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P R E F A C E.

Aving perused several Books written H on the Subject of Court-Keeping, and

finding them defective in many Particulars, and confused in the whole, not any one hngly, nor all of them together, containing fully the Modern Methods of Court-Keeping, and little or no Notice taken of any other Part of the Buhness of Land-Stewardship, which is not inconßderable ; I bave adventured to publish the following Sheets, to endeavour to make up the Deficiencies of the others on this Subject.

And as it may be expected from me to give fome particular Account of the following Work, to set forth bow far it contains more necessary Coke's ComInformations than any other, or even all the plete Copy: Books now extant on this Head; I shall only chin of Courts; take Notice, That the other Books now in Scroggs of Being of this Nature do not comprehend a Courts Leet; Complete Method of Court-Keeping, there be- ria; Greening no such Thing in any of them as a Charge wood of in the Court Leet and Court Baron so proper and extenhve, (although it be in more Words

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in Greenwood) as is contained in this, nor any Precedents of Copies of Court-Roll for Lives, which are most commonly used at this Day, (although there are Copies of Inheritance in Scroggs) nor any Account of a Court of Survey, and


little Notice taken of Pro cess in the Practice of the Court Baron relating to A&tions, Leases for Life or Years, Affignments, Mortgages of such Leafes, Surveys of Manors, Stewards Accounts, with leveral other Things of less Consequence ; and what they do contain, is not so regularly digested as to render them a perfe&t Directory to a Steward without Experience : All which Defects I have endeavoured to supply by Amendments, and by the Addition of Colleća tions, which I have taken in above ten Years Experience. So that, altogether, I hope it will appear complete, according to the present Practice.

In this Sixth Edition is added a great Variety of New Precedents, (particulariy for the Infranchisement of Copybolds) drawn by some of the most Eminent Conveyancers, and many adjudged Cases relating to Copyholds, published by the best of the modern Reporters, as Lord Raymond, Comyns, Sir John Strange, &c. to the present Time.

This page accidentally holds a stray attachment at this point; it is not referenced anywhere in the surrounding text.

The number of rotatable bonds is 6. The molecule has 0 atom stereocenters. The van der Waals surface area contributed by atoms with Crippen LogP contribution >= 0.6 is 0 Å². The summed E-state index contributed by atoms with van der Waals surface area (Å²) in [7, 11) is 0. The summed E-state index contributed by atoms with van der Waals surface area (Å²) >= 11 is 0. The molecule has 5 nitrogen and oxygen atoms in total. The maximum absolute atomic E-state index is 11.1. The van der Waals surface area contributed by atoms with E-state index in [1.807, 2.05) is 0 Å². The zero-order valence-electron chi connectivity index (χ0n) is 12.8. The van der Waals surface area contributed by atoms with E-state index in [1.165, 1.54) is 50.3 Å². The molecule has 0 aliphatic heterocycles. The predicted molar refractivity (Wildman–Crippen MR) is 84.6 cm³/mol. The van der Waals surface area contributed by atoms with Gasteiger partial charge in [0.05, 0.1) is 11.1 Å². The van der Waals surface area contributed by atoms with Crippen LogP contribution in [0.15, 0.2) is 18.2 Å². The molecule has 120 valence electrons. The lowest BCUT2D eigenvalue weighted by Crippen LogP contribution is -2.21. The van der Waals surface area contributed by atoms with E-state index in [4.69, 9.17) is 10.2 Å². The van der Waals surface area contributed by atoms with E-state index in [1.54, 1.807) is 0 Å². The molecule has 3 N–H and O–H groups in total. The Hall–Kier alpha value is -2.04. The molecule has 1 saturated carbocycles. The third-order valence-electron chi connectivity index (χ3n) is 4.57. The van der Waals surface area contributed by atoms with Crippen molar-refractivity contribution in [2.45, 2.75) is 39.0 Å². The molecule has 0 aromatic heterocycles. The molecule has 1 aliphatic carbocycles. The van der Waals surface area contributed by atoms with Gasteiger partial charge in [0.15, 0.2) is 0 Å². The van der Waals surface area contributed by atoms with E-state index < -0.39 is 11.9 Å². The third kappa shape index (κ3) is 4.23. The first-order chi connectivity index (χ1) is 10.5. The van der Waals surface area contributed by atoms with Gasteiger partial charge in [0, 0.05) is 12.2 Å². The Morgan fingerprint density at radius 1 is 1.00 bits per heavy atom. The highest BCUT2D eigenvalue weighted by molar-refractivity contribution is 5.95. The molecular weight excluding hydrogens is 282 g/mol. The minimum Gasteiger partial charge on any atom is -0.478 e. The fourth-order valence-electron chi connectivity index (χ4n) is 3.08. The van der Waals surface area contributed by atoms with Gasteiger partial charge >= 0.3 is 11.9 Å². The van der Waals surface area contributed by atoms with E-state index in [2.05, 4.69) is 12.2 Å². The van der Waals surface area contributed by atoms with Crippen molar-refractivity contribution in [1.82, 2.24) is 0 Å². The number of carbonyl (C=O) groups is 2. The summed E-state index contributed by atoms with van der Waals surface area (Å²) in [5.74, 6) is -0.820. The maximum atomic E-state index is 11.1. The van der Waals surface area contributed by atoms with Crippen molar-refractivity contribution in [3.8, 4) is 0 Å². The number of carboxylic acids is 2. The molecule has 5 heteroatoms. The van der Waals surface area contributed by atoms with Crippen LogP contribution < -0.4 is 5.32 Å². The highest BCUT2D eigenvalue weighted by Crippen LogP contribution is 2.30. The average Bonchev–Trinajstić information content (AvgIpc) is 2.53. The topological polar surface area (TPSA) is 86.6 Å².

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The Nature of Courts Leet and Courts Baron,

with a General Introduction to every Thing
incident to them, according to Law and

EET, Letá, otherwise called a Law-day, A Court Leet
seems to be derived from the Saxon Word what. Its Ori.
Læo, as it appears by the Laws of King Ed-ginal and Aug
ward, set out by Lambert. It was a Court thority,

of Jurisdiction above the Wapentake or Hundred. Many Lords, together with their Courts Baron, have likewise Leets adjoined, and thereby do inquire of such Transgressions, as are subject to the Inquiry and Correction of this Court. But in whore Manor soever it be kept, 'tis accounted the King's Court, because the Authority thereof originally belonged to the Crown. Kitch. Fol. 6. Dyer, Fol. 64. faith, 'That this Leet was first derived from the Sheriff's Court: And it inquireth of all Offences under High Treason, committed against the Crown and Dignity of the King, tho it cannot punish many, but must certify them to the Justices of Aslize, by the Stat. 1 Ed. 3. c. ult. And it is called the View of Frankpledge, for Court Leet, for B

that what ordained.

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that the King there may be certified by the View of the Steward, how many People are within every Leet, and also have an Account of their good Manners and Government; and every Person of the Age of 52 Years, which had remained there by a Year and a Day, to be sworn to be faithful to the King, and also to keep the People in Peace and Obedience.